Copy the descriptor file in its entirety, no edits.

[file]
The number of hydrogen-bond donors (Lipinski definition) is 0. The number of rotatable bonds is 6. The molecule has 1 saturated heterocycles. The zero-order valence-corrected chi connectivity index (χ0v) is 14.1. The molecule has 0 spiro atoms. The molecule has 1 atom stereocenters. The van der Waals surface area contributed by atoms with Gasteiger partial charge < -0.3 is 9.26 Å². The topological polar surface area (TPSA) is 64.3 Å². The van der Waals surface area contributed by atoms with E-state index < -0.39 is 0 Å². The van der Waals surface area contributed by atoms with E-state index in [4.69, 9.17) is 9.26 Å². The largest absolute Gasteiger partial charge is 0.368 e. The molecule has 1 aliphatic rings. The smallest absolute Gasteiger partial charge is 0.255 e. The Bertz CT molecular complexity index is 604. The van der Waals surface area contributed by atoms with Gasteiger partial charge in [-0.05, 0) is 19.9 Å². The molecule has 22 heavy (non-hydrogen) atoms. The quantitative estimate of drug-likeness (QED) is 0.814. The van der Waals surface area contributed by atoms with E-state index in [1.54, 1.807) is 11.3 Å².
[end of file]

The number of hydrogen-bond donors (Lipinski definition) is 0. The number of rotatable bonds is 6. The molecule has 1 saturated heterocycles. The zero-order valence-corrected chi connectivity index (χ0v) is 14.1. The molecule has 0 spiro atoms. The molecule has 1 atom stereocenters. The van der Waals surface area contributed by atoms with Gasteiger partial charge < -0.3 is 9.26 Å². The topological polar surface area (TPSA) is 64.3 Å². The van der Waals surface area contributed by atoms with E-state index < -0.39 is 0 Å². The van der Waals surface area contributed by atoms with E-state index in [4.69, 9.17) is 9.26 Å². The largest absolute Gasteiger partial charge is 0.368 e. The molecule has 1 aliphatic rings. The smallest absolute Gasteiger partial charge is 0.255 e. The Bertz CT molecular complexity index is 604. The van der Waals surface area contributed by atoms with Gasteiger partial charge in [-0.05, 0) is 19.9 Å². The molecule has 22 heavy (non-hydrogen) atoms. The quantitative estimate of drug-likeness (QED) is 0.814. The van der Waals surface area contributed by atoms with E-state index in [1.54, 1.807) is 11.3 Å².